On top of its fundamental "directory service" functionality, an LDAP product can also act as an "Identity Provider" for authenticating users. It's this functionality that enables it to be used as an SSO option with TalentLMS.

Connecting TalentLMS to an LDAP server for Sigle-Sign On is quite easy to setup, provided you have a working LDAP identity provider (IdP). You just have to give TalentLMS the URL and Port of your LDAP IdP, and some information about your LDAP schema (e.g. your DN pattern, the attribute you want to be used as the username, etc).

single sign-on and ldap

There's a handy setup guide available here.

Active Directory

As we discussed earlier, Active Directory is Microsoft's own take on an LDAP server, with some added bells and whistles, and UI setup convenience.

While Active Directory only runs on Windows, it's (for the most part) compatible with standard LDAP clients, and can be accessed from OS X, Linux and other operating systems just as well. It's also the most popular enterprise directory service option, for businesses of all sizes.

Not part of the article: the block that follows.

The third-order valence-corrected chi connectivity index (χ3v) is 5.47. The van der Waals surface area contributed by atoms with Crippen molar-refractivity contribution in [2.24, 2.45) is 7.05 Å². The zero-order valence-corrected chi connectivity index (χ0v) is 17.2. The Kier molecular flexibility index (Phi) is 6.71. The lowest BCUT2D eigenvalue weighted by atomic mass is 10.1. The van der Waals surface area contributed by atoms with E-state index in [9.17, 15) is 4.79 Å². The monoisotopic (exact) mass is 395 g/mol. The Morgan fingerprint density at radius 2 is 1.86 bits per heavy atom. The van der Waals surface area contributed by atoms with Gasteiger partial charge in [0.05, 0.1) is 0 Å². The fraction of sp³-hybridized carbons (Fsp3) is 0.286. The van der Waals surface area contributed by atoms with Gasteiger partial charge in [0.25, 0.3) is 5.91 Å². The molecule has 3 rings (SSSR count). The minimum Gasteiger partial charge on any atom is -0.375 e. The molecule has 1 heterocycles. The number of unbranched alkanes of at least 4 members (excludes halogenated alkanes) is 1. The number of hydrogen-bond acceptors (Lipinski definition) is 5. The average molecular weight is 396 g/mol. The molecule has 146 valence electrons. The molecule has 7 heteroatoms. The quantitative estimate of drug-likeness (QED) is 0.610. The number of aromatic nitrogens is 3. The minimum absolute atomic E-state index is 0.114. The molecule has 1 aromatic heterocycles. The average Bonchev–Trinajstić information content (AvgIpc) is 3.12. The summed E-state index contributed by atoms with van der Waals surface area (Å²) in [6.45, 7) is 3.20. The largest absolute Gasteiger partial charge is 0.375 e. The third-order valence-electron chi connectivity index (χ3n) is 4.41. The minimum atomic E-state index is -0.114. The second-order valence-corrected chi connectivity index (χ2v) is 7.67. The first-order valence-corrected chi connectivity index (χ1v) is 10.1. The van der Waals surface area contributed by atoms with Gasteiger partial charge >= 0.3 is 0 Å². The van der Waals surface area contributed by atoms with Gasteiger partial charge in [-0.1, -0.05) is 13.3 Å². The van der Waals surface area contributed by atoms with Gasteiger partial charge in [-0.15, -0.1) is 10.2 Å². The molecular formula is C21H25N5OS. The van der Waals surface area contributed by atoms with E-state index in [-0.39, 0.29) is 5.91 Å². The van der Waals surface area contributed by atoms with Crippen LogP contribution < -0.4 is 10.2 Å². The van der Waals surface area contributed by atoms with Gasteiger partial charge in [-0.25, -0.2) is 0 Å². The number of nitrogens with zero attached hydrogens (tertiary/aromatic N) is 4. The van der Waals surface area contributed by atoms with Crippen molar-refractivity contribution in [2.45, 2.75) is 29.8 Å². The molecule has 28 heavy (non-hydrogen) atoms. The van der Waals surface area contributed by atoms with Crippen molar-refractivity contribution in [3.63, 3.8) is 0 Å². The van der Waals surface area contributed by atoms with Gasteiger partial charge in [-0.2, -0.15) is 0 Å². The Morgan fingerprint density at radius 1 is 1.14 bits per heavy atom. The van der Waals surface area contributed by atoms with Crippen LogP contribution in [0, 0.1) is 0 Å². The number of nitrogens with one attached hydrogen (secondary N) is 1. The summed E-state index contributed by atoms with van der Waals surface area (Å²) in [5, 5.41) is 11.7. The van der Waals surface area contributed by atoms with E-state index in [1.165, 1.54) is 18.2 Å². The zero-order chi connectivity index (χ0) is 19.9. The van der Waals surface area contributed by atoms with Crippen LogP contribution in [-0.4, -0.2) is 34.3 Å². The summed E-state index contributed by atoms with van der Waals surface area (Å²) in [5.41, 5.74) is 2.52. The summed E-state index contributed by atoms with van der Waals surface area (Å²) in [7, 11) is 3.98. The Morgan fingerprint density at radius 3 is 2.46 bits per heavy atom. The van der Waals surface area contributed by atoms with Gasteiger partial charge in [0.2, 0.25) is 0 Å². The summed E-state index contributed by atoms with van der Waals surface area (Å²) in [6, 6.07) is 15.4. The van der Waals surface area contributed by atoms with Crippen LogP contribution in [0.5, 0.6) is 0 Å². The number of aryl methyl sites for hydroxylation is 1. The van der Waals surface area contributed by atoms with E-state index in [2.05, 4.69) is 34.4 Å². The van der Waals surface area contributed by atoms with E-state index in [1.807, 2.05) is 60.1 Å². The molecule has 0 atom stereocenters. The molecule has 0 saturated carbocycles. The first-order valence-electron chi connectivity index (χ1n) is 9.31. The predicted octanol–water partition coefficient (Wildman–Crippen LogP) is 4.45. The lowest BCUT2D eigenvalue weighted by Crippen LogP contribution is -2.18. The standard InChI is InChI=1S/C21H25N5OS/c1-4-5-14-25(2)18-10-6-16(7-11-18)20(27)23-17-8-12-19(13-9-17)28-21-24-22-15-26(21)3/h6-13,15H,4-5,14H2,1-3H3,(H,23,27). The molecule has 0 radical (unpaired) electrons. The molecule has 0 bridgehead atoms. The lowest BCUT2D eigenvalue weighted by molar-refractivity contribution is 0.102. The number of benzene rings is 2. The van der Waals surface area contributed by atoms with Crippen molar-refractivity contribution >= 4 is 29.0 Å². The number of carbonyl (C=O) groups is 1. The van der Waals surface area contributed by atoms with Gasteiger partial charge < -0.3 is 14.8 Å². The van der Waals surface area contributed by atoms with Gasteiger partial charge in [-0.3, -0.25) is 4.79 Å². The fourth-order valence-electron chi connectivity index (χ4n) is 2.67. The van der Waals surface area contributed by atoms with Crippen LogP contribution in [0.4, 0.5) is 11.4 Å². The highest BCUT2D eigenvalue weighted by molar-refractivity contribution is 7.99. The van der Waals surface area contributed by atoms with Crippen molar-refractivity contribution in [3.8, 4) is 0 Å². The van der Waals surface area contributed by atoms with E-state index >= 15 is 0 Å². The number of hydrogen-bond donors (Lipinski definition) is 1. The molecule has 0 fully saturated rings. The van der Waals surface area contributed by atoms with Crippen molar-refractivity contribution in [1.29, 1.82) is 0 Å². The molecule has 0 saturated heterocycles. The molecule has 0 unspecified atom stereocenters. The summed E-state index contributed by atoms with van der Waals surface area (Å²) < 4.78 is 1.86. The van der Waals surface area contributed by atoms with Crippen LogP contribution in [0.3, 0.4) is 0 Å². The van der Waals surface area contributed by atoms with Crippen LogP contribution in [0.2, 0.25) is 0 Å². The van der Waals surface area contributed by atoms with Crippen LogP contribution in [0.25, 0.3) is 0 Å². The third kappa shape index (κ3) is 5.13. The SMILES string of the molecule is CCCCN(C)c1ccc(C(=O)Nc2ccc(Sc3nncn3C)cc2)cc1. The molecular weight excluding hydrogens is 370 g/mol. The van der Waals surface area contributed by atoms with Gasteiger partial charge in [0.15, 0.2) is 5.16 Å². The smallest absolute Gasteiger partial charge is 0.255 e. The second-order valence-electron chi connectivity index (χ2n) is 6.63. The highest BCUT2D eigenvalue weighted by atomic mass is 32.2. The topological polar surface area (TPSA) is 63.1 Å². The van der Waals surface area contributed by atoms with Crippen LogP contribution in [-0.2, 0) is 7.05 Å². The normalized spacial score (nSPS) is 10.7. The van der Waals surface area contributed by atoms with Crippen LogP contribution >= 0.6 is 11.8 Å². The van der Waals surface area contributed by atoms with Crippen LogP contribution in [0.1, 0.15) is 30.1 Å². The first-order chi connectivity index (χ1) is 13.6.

Microsoft's Active Directory Federation Services 2.0 (ADFS 2.0) is an identity provider running on top of Active Directory. TalentLMS can use ADFS for Single Sign-On through its support for (industry standard) SAML (Secure Assertion Markup Language). Under this scheme, ADFS 2.0 handles all user authentication, and any user account changes (e.g. name change, new email, etc.) are synced back to TalentLMS.

Here's how you can integrate Active Directory Federation Services with TalentLMS to allow SSO through SAML 2.0.

Azure Active Directory

Azure is Microsoft's Cloud computing platform (similar to Amazon's AWS and Google's Compute Engine) and it's considered one of the best "infrastructure as a service" Cloud options. It's not tied to Windows application hosting either, with support for Linux (in several flavors) and even special SDKs and environments for Node.js, Java and other popular development technologies.